Curtains Rise in China Cinemas as Normality Slowly Returns

Jul 20, 2020 | BIZ, China, GOV, NEWS

Cinemas across China have been shut for six months due to the coronavirus

Hundreds of cinemas reopened in scores of Chinese cities Monday after a six-month nationwide shutdown due to the coronavirus, highlighting its success in taming an epidemic still raging in parts of the world.

But it will be an altered experience for moviegoers: online-only ticket sales, shuttered snack bars, and social-distancing during screenings as worries over COVID-19 persist.

Cinemas can sell no more than 30 percent of available tickets per show, and seat-selection charts on leading ticketing apps indicated that in many theaters people will need to sit two seats apart.

But none of that prevented 25-year-old movie fan Lu Yonghao taking a day off from his human-resources job at a Shanghai company. 

“I’m very excited. I haven’t watched (a movie) in more than half a year, so I just decided to take today off and come experience it,” he told AFP before taking his seat in a largely empty theater.

“I need to watch at least one movie a week to ease the pressures of life.”

Before opening, the cinema — an outlet of the SFC chain, one of China’s largest movie-theatre franchises — underwent a through cleaning, with staff painstakingly wiping down seats and 3D glasses with disinfectant-soaked cloths.

The cinema’s manager Bao Yaopei said viewers had been regularly calling the front desk, asking when it might reopen.

“Audiences have really been looking forward to this… to be able to enter cinemas, sit together with others and feel the happiness that movies bring.”

Fears Still Linger

But coronavirus anxiety remains in the air, with cinemas in Beijing still closed for now.

The capital did, however, lower its virus alert level beginning Monday after going more than two weeks without a new local infection, declaring that it had contained a cluster that emerged in June.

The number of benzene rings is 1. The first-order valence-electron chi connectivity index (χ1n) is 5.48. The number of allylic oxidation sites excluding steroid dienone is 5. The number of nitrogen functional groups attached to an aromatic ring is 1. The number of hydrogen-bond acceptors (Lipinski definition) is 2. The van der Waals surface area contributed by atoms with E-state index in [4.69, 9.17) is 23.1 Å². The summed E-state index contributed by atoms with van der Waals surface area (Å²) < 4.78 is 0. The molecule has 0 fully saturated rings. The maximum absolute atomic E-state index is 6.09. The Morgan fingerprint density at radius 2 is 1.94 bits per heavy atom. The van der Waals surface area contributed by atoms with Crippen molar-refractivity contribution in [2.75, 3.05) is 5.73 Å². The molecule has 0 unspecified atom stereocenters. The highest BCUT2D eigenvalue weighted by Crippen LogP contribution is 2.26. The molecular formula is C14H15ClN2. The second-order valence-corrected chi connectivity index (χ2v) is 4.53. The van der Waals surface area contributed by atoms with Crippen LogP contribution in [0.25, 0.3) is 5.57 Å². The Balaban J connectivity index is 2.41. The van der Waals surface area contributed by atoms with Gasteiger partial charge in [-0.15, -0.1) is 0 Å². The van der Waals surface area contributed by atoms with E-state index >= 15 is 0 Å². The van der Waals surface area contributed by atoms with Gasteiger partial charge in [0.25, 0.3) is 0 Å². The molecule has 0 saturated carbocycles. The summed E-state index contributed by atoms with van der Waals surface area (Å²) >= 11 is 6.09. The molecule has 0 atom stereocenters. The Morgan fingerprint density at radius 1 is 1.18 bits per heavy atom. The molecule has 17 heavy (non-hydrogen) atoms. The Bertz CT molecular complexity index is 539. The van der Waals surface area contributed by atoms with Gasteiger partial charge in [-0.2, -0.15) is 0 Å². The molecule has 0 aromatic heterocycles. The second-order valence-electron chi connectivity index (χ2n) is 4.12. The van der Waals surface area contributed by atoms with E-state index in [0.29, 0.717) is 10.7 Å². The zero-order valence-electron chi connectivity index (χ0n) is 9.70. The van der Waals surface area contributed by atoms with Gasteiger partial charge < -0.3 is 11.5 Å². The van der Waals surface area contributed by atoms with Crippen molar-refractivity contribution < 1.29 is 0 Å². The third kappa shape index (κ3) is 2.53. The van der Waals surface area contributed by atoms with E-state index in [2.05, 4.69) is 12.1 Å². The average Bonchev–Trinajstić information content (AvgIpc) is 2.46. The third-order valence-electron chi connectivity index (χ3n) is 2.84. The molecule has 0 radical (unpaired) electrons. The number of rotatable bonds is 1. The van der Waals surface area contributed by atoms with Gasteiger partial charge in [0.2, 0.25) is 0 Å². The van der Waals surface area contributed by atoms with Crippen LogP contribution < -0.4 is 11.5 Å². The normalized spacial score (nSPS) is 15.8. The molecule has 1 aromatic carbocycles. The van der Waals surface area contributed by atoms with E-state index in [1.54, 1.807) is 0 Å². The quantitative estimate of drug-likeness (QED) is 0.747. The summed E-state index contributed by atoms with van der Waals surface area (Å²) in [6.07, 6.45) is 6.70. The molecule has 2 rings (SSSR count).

That outbreak infected more than 330 people in the city and triggered a resumption of some restrictions seen earlier in the health crisis.

Beijing’s lowered alert will allow venues such as parks, museums, fitness centers and libraries to increase daily visitor traffic to 50 percent of normal capacity, and conferences of up to 500 participants can go ahead with proper safeguards in place.

Chinese film authorities had announced in March that they would reopen cinemas, which were shut in late January, but swiftly reversed course after fresh clusters of cases were discovered across the country. 

Among the last businesses to reopen, cinemas have suffered a massive earnings hit.

China’s largest cinema chain, Wanda Film, said it expects to report a loss of at least 1.5 billion yuan ($214 million) for the first half of the year.

Industry recovery will be slow due to lingering COVID-19 concerns and restrictions placed on movie houses, said Chinese producer and screenwriter Fang Li, who has three productions stuck in the pipeline due to the virus.

“Even if commercial films are released after cinemas reopen, they will suffer more than 50 percent losses compared to before the epidemic,” Fang said, predicting it could take a decade for the industry to fully recover.

Illustrating the risks, a new outbreak emerged late last week in China’s far-western Xinjiang region.

The regional capital of Urumqi has since implemented mass health screenings and shut down most air traffic into the city and local public transport. 

by Lillian DING / Dan Martin

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